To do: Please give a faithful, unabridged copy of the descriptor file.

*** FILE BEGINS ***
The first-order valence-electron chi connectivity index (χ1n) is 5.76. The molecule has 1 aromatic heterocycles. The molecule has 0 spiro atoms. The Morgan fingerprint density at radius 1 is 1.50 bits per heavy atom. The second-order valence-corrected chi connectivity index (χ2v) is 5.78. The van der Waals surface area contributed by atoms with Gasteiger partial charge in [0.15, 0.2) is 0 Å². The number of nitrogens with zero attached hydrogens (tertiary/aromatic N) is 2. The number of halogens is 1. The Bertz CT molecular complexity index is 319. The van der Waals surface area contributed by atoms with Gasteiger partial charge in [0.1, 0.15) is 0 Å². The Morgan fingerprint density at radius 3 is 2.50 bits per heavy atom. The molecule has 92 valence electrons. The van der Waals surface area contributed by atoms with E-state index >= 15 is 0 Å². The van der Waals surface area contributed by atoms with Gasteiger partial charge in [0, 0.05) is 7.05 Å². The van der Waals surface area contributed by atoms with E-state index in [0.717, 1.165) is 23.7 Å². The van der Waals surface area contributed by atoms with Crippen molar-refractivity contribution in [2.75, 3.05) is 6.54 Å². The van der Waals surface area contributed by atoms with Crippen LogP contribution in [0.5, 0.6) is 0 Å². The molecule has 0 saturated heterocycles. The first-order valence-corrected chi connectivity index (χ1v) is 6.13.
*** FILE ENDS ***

The first-order valence-electron chi connectivity index (χ1n) is 5.76. The molecule has 1 aromatic heterocycles. The molecule has 0 spiro atoms. The Morgan fingerprint density at radius 1 is 1.50 bits per heavy atom. The second-order valence-corrected chi connectivity index (χ2v) is 5.78. The van der Waals surface area contributed by atoms with Gasteiger partial charge in [0.15, 0.2) is 0 Å². The number of nitrogens with zero attached hydrogens (tertiary/aromatic N) is 2. The number of halogens is 1. The Bertz CT molecular complexity index is 319. The van der Waals surface area contributed by atoms with Gasteiger partial charge in [0.1, 0.15) is 0 Å². The Morgan fingerprint density at radius 3 is 2.50 bits per heavy atom. The molecule has 92 valence electrons. The van der Waals surface area contributed by atoms with E-state index >= 15 is 0 Å². The van der Waals surface area contributed by atoms with Gasteiger partial charge in [0, 0.05) is 7.05 Å². The van der Waals surface area contributed by atoms with E-state index in [0.717, 1.165) is 23.7 Å². The van der Waals surface area contributed by atoms with Crippen molar-refractivity contribution in [2.75, 3.05) is 6.54 Å². The van der Waals surface area contributed by atoms with Crippen LogP contribution in [0.5, 0.6) is 0 Å². The molecule has 0 saturated heterocycles. The first-order valence-corrected chi connectivity index (χ1v) is 6.13.